The new couch potato


Like last weeks readings, I found that the first was more difficult than the second reading. I thought a lot of Silverstone’s sentences were overly long and at times it was  hard to keep up with the point he was trying to make. Michael’s work were easier as the examples he gives to illustrate his points were simpler to follow. Any tips on how to improve on the reading  is welcome.

There’s a few concepts that Silverstone pointed out which were really intriguing to learn for the first time.

The idea that the Domestication today involves the shift of ‘mediated centrifugal culture’ towards a ‘mediated centripetal was most interesting because it is something I have real connection to. By posting this blog entry, I become an active participant in ‘public performance’ in the public space of the world-wide web. Also over the years, my main sources of news and information has also changed from television and newspaper to the internet. Silverstone points out that this shift blurs the boundary between public and the private. I believe this to be true as through our willingness to reveal personal information online, privacy on the internet has become a luxury.

Another interesting concept was the Actor Network Theory (ANT), the interaction between technology and human forming a single network in which one can not operate without another. Silverstone describes this reliance as both technology and body as a ‘equivalent.’ I was quite surprised this term did not come up in the second reading, as I thought this description also fit for the couch potato’s relationship with the remote control.  The remote can be seen as the couch potato’s equivalent, as when the couch potato loses his control, as Michael puts it is ‘temporarily disaggregating’ (despite the fact the couch potato could get up and change the channel) the search for the remote begins, the Television remains ‘unusable’.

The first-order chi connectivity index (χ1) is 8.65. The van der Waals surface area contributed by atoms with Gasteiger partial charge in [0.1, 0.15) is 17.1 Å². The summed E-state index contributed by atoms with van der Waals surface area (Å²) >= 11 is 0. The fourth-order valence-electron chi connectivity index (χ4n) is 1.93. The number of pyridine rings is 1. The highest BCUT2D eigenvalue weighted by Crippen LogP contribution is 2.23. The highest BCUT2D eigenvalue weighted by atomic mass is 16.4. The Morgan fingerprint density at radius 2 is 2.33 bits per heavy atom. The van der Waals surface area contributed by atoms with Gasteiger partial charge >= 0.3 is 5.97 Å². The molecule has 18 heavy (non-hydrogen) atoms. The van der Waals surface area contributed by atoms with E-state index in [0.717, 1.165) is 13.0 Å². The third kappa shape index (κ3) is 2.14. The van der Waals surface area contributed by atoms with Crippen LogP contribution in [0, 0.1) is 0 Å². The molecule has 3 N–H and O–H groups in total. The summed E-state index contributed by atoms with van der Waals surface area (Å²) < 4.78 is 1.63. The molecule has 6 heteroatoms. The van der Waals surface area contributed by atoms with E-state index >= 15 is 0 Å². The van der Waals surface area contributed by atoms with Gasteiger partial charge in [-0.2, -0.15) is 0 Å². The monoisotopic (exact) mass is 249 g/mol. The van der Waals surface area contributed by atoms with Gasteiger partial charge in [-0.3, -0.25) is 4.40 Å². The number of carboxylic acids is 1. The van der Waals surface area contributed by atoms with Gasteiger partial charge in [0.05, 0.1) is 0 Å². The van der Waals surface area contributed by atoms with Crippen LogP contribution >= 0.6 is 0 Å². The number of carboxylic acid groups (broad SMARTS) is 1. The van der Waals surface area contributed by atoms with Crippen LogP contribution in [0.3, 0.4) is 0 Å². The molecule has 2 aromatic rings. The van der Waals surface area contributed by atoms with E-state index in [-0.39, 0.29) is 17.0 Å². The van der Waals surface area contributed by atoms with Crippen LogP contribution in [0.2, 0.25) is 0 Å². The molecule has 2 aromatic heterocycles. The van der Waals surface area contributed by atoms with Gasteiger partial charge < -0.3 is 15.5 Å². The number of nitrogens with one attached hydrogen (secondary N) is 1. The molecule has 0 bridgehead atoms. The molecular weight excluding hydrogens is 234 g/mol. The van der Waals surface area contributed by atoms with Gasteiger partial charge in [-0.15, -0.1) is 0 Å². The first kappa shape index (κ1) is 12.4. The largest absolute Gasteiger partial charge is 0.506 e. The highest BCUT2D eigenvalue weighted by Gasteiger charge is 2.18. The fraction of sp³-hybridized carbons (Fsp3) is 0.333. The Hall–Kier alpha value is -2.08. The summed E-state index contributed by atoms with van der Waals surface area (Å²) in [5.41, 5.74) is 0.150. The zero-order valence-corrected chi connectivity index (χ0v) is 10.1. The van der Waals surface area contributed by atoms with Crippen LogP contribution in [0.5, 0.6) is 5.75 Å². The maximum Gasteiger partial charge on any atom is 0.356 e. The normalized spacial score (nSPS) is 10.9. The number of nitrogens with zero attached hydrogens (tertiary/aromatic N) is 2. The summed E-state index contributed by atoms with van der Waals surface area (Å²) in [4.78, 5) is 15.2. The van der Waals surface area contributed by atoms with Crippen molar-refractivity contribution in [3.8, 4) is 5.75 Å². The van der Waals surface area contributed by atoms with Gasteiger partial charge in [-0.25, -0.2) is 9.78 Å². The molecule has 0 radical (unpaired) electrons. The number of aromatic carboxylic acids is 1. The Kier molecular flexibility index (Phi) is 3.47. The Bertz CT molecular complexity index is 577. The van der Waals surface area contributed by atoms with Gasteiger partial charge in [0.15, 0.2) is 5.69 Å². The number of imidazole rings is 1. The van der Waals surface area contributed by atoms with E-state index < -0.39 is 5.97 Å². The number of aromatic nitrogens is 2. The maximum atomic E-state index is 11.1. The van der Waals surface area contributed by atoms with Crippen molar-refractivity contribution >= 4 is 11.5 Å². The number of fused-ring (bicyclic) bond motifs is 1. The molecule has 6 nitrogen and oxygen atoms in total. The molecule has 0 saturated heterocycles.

I found the second article on the couch potato interesting, although a little dated in today’s mediated society. I feel that the popular 90’s term ‘couch potato’ could be replaced by (or evolved to?)  the more frightening internet addict. ‘The Desk potato’ is mentioned as Michael points this out as “expanding the domain of the couch potato”. The same concepts would still apply, the mouse and keyboard has the fits the bill of the remote control. I feel that the internet addict still illustrate  the idea of disembodiment; sitting behind a similar screen, the movements of fingers to create clicks and key taps, slowly but surely replacing the bodily action of stepping outside the home, to shop, talking to people face to face, typing instead of writing. The various discourses in regards to ‘Couch potato is bad’ is also applicable to the internet addict.


2 Responses to “The new couch potato”

  1. durispoon Says:

    However we do sometimes enjoy the “disembodiment”. Is it really a bad thing to enjoy the new technology? enjoy being a couch potato or desk potato?

    It reminds me of a Disney movie “wall-e”. People get used to the latest technology & what they become after generations is a big fat human sitting on a high tech remote controlled…sofa. & they dont even see each other face to face or familiar with the environment or neighborhood the have been living for life.

  2. sleung17 Says:

    I agree with what durispoon has said. We do somewhat enjoy ‘disembodiment’ but on the contrary it can be bad. We are restricting ourselves pretty much on our social life relying heavily on technology as a means of seeking the outside world – for instance Facebook, msn and the internet to chat when we can simply go out. Maybe in a way although technology provides positive benefits – it probably in turn helps defeat our purpose of living more ‘humanly’?

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